14. Chemical Equilibrium   Previous PageNext Page
       Factors Affecting Equilibrium

Equilibrium represents a balance between opposing reactions. How sensitive is this balance to changes in the conditions of a reaction? What outside perturbations will change the equilibrium state? These are very practical questions if, for example, one is trying to increase the yield of a useful product in a reaction.

The easiest way to perturb a reaction and obtain more products is to remove the products as fast as they are formed. This means that the reaction is kept off-balance and that equilibrium is never achieved.

More and more reactants interact in a vain effort to maintain a balance, as products are taken away. For example, is quite soluble in water, whereas and are only slightly soluble. Therefore washing the ammonia reaction mixture with a spray of water dissolves and removes most of the , and leaves behind the unused and for further reaction.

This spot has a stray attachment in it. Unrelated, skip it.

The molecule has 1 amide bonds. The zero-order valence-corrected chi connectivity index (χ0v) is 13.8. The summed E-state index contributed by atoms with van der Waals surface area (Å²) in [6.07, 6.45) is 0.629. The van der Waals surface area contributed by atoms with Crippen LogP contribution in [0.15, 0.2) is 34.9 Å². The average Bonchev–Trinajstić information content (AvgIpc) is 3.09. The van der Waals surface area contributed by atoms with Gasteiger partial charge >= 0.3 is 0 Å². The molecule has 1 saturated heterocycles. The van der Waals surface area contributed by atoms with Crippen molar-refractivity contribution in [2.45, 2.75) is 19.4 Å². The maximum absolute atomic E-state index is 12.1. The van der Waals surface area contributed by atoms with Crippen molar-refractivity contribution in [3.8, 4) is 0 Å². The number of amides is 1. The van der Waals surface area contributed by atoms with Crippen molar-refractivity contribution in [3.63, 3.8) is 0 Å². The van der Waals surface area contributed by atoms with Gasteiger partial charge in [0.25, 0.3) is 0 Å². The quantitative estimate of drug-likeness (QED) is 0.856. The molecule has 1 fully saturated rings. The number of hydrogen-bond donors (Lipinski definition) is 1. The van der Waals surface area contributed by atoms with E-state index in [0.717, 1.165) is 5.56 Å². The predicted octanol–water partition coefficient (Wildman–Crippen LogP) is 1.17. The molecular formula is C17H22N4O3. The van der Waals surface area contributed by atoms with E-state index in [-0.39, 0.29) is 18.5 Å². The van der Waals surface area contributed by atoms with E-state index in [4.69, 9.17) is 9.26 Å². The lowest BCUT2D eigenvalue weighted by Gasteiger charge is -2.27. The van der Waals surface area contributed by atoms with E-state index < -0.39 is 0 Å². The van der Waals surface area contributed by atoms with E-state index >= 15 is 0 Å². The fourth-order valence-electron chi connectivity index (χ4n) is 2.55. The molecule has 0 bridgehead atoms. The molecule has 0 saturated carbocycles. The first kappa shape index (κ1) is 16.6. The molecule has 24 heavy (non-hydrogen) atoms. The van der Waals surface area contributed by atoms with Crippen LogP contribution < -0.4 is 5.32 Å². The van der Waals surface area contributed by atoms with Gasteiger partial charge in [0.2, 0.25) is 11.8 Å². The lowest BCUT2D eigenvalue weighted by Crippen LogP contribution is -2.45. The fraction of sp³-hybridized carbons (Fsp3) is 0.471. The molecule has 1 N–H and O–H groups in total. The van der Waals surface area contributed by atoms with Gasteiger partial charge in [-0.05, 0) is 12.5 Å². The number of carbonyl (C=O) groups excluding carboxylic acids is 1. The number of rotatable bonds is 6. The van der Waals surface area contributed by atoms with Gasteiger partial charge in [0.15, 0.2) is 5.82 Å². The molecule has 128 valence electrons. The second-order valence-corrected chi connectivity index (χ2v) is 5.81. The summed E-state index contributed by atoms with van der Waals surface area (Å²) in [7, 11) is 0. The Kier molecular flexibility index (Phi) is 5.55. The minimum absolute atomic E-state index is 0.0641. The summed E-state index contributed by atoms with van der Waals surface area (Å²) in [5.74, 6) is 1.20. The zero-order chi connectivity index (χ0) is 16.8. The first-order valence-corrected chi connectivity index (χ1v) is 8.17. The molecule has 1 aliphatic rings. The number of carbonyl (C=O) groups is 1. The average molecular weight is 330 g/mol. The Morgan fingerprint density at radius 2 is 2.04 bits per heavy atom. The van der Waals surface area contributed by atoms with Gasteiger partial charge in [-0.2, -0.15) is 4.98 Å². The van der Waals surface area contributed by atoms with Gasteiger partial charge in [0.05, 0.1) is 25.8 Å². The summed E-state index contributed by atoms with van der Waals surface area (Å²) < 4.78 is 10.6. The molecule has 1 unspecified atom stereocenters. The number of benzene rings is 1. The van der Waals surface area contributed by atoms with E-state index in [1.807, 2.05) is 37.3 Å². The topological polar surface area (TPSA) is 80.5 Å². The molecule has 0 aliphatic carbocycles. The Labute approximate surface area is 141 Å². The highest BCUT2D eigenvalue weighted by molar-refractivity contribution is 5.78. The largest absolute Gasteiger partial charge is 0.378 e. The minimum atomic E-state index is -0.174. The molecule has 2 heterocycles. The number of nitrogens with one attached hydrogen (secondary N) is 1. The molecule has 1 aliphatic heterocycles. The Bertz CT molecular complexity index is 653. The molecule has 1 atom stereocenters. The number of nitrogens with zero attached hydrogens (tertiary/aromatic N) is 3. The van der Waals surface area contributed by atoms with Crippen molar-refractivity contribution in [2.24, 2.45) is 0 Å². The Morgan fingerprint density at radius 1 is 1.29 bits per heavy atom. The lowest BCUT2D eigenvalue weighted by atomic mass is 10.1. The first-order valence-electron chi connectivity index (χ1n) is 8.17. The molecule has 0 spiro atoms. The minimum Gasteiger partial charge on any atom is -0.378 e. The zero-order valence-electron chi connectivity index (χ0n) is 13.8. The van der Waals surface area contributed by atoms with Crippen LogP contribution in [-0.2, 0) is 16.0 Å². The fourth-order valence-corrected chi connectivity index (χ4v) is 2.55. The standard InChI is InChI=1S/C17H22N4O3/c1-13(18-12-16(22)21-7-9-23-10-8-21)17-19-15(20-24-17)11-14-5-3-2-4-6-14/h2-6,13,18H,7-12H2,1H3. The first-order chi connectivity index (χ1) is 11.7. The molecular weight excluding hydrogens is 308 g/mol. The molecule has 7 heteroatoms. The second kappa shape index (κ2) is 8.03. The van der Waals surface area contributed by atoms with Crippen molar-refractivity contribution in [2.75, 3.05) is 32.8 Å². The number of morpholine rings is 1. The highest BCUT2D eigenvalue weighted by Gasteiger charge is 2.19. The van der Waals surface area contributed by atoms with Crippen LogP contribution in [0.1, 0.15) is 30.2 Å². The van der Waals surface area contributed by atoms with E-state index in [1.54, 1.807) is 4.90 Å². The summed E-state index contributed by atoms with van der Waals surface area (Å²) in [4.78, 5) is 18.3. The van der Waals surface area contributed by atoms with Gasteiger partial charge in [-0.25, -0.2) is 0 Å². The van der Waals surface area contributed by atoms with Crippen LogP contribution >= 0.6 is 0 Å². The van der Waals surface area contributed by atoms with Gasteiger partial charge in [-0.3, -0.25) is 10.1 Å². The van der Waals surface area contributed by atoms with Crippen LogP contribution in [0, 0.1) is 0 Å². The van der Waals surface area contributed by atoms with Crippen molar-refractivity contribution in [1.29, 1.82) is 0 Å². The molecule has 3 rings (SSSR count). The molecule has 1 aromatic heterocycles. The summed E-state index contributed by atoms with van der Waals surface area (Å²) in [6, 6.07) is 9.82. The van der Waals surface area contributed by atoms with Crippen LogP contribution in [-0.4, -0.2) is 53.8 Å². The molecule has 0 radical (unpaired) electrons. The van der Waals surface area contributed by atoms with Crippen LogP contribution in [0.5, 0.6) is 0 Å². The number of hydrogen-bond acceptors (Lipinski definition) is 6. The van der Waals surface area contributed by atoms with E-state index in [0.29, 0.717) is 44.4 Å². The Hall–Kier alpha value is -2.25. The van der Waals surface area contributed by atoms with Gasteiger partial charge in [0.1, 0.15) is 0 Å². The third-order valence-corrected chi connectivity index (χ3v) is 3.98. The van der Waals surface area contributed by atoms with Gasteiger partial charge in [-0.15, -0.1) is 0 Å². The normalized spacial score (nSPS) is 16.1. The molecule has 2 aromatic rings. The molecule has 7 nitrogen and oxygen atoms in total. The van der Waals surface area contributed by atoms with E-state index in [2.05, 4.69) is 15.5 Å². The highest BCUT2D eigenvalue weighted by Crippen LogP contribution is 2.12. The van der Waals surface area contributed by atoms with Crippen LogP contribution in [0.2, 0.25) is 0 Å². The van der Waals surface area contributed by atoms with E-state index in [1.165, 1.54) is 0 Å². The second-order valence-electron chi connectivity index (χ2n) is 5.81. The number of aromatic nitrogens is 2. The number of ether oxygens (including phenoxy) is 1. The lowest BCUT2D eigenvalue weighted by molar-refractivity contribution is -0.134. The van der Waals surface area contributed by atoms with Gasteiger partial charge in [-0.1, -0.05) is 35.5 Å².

This sort of product removal does not change the actual conditions of equilibrium; it only ensures that more and react than would be the case if , , and were allowed to come to equilibrium without interference. The same trick of keeping a reaction off-balance can be used if one of the products is a gas that bubbles out of the reaction mixture, or a solid that precipitates.

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